5 months ago • 2 mins
What’s going on here?
Data out on Monday confirmed that China’s economy lost its magic last quarter.
What does this mean?
After kicking off the year with a bang, the world’s second-biggest economy started to feel the burn last quarter. And there seem to be three main culprits: first off, consumer confidence has taken a hit, with savings rates stubbornly high, suggesting folk are wary of splashing out. Secondly, the property sector, a hefty chunk of the economy, is still in a slump. And lastly, the West’s economic troubles have thrown a wet blanket on foreign demand for goods, dealing a blow to Chinese exports.
And sure, the economy still managed to grow by 0.8% from quarter to quarter – above the 0.5% estimates, but slower than the previous quarter. Plus the headline figure of a 6.3% year-on-year uptick is far less impressive when you remember that’s compared to back when major cities like Shanghai were in lockdown.
Why should I care?
Zooming in: Bring out the big guns.
This data’s not a shocker given the weak data out of China lately, but it does make clear that the country’s recovery is losing steam. And a few bright spots, like the better-than-expected jump in industrial production, won’t amount to much unless the government can boost spending and stave off the threat of deflation. So while there are rumblings of incoming measures to boost the economy, the real question is whether they’ll pack enough punch to reverse the slump and prevent 2023 from becoming a year to forget for China.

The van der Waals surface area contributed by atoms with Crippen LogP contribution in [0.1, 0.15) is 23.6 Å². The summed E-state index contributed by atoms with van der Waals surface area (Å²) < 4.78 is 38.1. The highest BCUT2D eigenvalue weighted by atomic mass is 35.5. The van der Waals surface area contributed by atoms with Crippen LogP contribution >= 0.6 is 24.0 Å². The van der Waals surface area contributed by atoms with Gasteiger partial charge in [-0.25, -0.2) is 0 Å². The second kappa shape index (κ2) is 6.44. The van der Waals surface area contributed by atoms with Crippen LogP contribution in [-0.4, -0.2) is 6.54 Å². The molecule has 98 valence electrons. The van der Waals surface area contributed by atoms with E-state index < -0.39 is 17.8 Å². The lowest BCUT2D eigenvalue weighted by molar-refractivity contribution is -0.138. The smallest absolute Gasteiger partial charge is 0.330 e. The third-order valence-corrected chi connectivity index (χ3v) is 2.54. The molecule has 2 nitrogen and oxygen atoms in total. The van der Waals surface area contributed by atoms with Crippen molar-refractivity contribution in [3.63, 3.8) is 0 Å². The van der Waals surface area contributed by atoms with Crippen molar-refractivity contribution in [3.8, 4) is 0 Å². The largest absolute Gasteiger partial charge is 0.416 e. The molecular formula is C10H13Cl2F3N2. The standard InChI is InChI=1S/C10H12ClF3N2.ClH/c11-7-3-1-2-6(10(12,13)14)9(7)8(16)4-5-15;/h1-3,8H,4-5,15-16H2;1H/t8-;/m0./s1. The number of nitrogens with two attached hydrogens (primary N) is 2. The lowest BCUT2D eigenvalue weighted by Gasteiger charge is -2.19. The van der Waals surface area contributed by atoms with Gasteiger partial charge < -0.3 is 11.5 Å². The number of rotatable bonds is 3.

The bigger picture: Bad news, world.
China’s economy plays a starring role on the world stage, with the IMF predicting it'll be the top contributor to global growth over the next five years. But if China’s economy fails to bounce back, it could throw a wrench in these projections – especially given that global growth is already expected to be slower than pre-pandemic levels this year.
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